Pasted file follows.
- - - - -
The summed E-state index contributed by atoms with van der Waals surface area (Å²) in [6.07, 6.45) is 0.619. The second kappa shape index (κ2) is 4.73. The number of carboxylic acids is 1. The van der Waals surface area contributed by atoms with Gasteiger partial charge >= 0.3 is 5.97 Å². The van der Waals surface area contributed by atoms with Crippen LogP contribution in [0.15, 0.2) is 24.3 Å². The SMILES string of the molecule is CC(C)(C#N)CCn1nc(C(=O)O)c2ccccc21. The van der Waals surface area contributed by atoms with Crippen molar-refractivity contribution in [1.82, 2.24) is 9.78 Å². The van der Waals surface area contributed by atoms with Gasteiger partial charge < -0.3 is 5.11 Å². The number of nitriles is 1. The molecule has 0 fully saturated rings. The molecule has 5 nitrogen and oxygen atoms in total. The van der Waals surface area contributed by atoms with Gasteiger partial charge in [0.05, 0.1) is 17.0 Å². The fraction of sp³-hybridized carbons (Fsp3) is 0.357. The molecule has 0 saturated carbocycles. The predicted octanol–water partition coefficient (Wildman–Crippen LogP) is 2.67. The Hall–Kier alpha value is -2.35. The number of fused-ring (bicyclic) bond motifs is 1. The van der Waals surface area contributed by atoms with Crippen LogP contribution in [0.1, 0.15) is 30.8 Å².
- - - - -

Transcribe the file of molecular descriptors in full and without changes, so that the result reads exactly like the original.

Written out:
The summed E-state index contributed by atoms with van der Waals surface area (Å²) in [6.07, 6.45) is 0.619. The second kappa shape index (κ2) is 4.73. The number of carboxylic acids is 1. The van der Waals surface area contributed by atoms with Gasteiger partial charge >= 0.3 is 5.97 Å². The van der Waals surface area contributed by atoms with Crippen LogP contribution in [0.15, 0.2) is 24.3 Å². The SMILES string of the molecule is CC(C)(C#N)CCn1nc(C(=O)O)c2ccccc21. The van der Waals surface area contributed by atoms with Crippen molar-refractivity contribution in [1.82, 2.24) is 9.78 Å². The van der Waals surface area contributed by atoms with Gasteiger partial charge < -0.3 is 5.11 Å². The number of nitriles is 1. The molecule has 0 fully saturated rings. The molecule has 5 nitrogen and oxygen atoms in total. The van der Waals surface area contributed by atoms with Gasteiger partial charge in [0.05, 0.1) is 17.0 Å². The fraction of sp³-hybridized carbons (Fsp3) is 0.357. The molecule has 0 saturated carbocycles. The predicted octanol–water partition coefficient (Wildman–Crippen LogP) is 2.67. The Hall–Kier alpha value is -2.35. The number of fused-ring (bicyclic) bond motifs is 1. The van der Waals surface area contributed by atoms with Crippen LogP contribution in [0.1, 0.15) is 30.8 Å².